As The New York Times first reported, the Joyce Theater, which debuted in 1982, has signed a lease with plans to purchase the 7-story building at 287 E. 10th St. and Avenue A.
Per the Times:
The sale is contingent upon the Joyce being able to raise the $21 million needed to secure funding for the first phase of the renovation. A renovation is projected to cost from $50 million to $55 million and to take about three years to complete.
Officials from the Joyce Foundation posted this statement on Instagram:
We hope the acquisition of this space will forward our commitment to artists, beyond the work taking place on our Chelsea stage. In our mission to serve the dance community, we envision this new building will offer essential studio space, fostering ideation and the creation of movement.Our plans for the 58,000-square-foot (and column-free!) building include rehearsal studios and small-scale performance spaces.
Officials said that they will also rent out space to other dance-theater companies.
After 121 years on the corner, the Boys' Club moved out of the Harriman Clubhouse this past summer.
As we first reported in June 2018, the Boys' Club put the building on the sales market. At the time, Stephen Tosh, BCNY's executive director and CEO, said the sale of the East Village building would allow the organization the opportunity to start new programs in other neighborhoods in need of its services. (To be clear, the Boys' Club decided to sell their building — they were not forced out. The building was pitched for educational purposes as well as residential conversion.)
In August 2019, Crain's first reported that Aaron Sosnick, an East Village resident and founder of the investment fund A.R.T. Advisors LLC, was the new owner of the Harriman Clubhouse. He bought it for $31.725 million and reportedly planned to sell the property, "potentially at a substantial loss," to a nonprofit that would maintain its civic use.
E.H. Harriman founded the Boy's Club in 1876. The Harriman Clubhouse on 10th Street and Avenue A opened in 1901.
Thrilling news! Fingers crossed the 8th Ave signage will be coming over too—it's one of the most beautiful in the entire city.
That's rather exciting news, and I dearly hope that this plan will come together!
Wonderful news, so cool to see something arts-related coming into what was an arts-filled neighborhood for years.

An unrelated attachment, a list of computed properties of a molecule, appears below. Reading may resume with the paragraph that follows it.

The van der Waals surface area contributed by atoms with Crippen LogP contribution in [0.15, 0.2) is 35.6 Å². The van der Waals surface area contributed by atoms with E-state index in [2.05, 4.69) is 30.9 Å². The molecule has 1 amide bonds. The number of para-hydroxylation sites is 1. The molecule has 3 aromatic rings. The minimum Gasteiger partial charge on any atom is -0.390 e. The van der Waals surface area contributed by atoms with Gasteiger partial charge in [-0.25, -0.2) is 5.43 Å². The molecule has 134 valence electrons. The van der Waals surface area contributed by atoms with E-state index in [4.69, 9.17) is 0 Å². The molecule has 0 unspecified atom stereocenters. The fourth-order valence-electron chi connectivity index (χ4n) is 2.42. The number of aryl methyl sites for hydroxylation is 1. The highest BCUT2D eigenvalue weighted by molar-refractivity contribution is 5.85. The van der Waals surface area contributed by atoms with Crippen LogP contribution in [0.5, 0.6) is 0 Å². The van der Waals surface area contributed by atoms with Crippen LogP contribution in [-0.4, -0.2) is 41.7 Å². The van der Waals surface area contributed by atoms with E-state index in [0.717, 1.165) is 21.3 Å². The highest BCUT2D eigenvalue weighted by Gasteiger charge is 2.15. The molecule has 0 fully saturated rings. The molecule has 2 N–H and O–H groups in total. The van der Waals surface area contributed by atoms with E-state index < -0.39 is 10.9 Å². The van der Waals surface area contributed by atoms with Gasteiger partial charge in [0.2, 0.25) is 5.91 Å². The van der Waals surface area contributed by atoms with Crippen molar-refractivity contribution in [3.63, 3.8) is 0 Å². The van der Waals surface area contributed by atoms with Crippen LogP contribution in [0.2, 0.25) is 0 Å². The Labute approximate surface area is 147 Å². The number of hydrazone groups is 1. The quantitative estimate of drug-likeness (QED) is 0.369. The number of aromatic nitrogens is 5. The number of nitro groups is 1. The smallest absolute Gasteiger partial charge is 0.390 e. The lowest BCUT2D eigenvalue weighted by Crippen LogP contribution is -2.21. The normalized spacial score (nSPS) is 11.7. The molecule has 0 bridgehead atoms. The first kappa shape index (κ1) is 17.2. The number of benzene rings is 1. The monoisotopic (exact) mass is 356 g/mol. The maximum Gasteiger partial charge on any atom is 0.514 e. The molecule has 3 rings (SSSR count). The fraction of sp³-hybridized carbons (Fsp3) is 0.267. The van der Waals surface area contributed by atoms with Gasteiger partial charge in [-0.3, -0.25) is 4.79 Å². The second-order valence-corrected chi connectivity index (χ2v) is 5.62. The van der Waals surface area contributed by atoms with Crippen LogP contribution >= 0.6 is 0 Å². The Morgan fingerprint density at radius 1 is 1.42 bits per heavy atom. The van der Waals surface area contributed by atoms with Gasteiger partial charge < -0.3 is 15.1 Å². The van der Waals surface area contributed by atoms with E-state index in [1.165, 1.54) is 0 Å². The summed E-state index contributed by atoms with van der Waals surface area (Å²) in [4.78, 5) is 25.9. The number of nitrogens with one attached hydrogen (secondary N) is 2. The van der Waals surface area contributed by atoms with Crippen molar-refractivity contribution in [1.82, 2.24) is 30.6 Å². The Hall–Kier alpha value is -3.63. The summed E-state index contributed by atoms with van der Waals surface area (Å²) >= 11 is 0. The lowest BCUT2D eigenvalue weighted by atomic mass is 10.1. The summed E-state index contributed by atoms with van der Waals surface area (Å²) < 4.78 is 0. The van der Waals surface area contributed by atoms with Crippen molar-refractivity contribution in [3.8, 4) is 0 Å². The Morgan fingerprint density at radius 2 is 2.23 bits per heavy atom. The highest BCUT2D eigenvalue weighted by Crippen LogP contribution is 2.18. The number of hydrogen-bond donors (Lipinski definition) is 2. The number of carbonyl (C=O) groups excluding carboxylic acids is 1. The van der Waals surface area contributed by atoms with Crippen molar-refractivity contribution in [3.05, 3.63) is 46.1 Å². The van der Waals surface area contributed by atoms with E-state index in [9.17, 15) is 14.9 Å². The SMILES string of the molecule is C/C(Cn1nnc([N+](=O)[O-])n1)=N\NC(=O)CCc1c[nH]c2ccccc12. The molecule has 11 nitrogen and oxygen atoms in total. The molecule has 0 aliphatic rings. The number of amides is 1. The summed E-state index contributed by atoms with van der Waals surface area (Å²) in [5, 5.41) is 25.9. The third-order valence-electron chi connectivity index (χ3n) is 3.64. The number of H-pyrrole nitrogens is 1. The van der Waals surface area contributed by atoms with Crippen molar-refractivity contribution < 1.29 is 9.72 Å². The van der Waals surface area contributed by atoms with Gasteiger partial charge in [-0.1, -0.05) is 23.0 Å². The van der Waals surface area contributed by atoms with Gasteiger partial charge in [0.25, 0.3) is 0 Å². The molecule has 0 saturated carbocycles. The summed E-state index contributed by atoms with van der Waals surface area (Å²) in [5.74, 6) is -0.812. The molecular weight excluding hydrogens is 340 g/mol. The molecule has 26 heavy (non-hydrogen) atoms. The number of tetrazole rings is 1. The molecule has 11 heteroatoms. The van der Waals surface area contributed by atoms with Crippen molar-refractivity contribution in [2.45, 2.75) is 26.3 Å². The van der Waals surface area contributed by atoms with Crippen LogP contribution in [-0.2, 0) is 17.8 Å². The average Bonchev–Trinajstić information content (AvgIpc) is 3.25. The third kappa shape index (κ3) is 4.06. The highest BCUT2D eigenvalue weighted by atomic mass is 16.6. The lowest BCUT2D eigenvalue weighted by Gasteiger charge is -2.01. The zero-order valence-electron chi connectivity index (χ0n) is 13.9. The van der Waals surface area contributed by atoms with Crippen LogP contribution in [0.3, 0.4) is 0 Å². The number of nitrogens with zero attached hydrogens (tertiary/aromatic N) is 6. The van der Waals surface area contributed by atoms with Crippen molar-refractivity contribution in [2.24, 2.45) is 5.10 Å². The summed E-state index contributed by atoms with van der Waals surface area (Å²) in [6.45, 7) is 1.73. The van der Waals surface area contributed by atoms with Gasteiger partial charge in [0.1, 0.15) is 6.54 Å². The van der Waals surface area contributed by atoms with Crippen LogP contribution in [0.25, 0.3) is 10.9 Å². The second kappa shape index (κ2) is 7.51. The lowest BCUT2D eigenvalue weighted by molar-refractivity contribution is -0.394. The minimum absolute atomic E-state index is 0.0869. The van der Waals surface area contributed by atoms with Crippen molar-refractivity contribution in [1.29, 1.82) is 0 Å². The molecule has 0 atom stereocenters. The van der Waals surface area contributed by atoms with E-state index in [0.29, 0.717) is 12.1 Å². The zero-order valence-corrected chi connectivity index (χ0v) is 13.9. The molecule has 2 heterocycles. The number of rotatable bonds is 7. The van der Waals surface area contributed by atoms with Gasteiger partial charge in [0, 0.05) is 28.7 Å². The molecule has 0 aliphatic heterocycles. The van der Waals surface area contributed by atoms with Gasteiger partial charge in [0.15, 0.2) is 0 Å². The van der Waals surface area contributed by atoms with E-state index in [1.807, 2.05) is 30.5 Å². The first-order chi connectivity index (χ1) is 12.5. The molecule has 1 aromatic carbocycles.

What a wonderful outcome! And thanks for the link, @Ev Signange + Font Troll - that would be an astonishing addition to the AVE A landscape.
This is great news! Thank you!
Great news! I loved the Elgin Theater, but love what the Joyce Theater brought to the venue even more!
Refreshing to see an investment fund founder using their $$ for the good of the community, thank you Aaron!
@Ev Signange + Font Troll. -
from the Joyce Theater's statement, it does not sound as if they are closing their 8th Avenue theater, so it's doubtful that they would move the sign. It sounds as if this is an expansion into new territory. That, to me, is the best possible outcome.
"We hope the acquisition of this space will forward our commitment to artists, beyond the work taking place on our Chelsea stage."
here I was hoping for a massive, multi-story smoke shop.
How amazing & gratifying it is to see something GOOD happening in this space, AND that it's due to Mr. Sosnick putting his money into helping the community! Thank you!!
I only hope that services for boys & teens will continue to be provided somewhere in the area, as it's clear we also need THAT, for our community to thrive.
Hey does anyone else remember when that guy ran his bike repair business in the gutter/street right there on that corner on the avenue a side? For a few summers I think. Fun, fun.
According to a 1-26-2018 article in TheRealDeal.com, Aaron Sosnick (the billionaire behind the purchase of the Boys Club building that Joyce is going to lease with hopes of buying) was also a significant factor in stopping Gregg Singer from his development plans for the Charas building on E. 9th St. which helped cause Singer to default on his loan and eventually lose his legal battles and the Charas building. It will be interesting to see if Mr. Sosnick uses his A.R.T. (or another entity he controls) to purchase Charas in the upcoming auction in March for the benefit of an arts or performance purpose.
@10:20 pm: Another amazing piece of information!
It seems like a dream, that someone with that kind of money would "go to bat" for this neighborhood in such an incredible way; I hope it happens!
Oh Hell Yes on the signage!!!!
Thanks Aaron! Great work & legacy.
This is amazing news; by coincidence, I've been in the neighborhood of the Joyce lately, and was very surprised to hear this!
Looking forward to our new neighbors!
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